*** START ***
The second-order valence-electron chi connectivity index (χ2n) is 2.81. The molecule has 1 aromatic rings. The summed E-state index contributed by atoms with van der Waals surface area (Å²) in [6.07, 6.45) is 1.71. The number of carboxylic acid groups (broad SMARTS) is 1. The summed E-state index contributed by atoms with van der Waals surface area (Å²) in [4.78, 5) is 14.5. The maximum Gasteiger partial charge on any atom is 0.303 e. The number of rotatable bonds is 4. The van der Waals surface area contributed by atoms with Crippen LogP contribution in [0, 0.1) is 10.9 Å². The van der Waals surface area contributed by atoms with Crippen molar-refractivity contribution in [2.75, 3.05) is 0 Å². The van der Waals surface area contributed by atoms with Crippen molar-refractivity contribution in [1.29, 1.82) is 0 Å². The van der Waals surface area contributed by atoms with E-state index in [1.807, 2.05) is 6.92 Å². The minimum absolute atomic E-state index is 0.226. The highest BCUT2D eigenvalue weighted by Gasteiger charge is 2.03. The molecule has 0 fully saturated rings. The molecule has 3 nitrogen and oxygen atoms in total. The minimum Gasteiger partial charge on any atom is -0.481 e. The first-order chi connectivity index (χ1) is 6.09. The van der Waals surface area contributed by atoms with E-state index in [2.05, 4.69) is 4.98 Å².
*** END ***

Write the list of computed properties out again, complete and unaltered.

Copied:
The second-order valence-electron chi connectivity index (χ2n) is 2.81. The molecule has 1 aromatic rings. The summed E-state index contributed by atoms with van der Waals surface area (Å²) in [6.07, 6.45) is 1.71. The number of carboxylic acid groups (broad SMARTS) is 1. The summed E-state index contributed by atoms with van der Waals surface area (Å²) in [4.78, 5) is 14.5. The maximum Gasteiger partial charge on any atom is 0.303 e. The number of rotatable bonds is 4. The van der Waals surface area contributed by atoms with Crippen LogP contribution in [0, 0.1) is 10.9 Å². The van der Waals surface area contributed by atoms with Crippen molar-refractivity contribution in [2.75, 3.05) is 0 Å². The van der Waals surface area contributed by atoms with Crippen molar-refractivity contribution in [1.29, 1.82) is 0 Å². The van der Waals surface area contributed by atoms with E-state index in [1.807, 2.05) is 6.92 Å². The minimum absolute atomic E-state index is 0.226. The highest BCUT2D eigenvalue weighted by Gasteiger charge is 2.03. The molecule has 0 fully saturated rings. The molecule has 3 nitrogen and oxygen atoms in total. The minimum Gasteiger partial charge on any atom is -0.481 e. The first-order chi connectivity index (χ1) is 6.09. The van der Waals surface area contributed by atoms with E-state index in [2.05, 4.69) is 4.98 Å².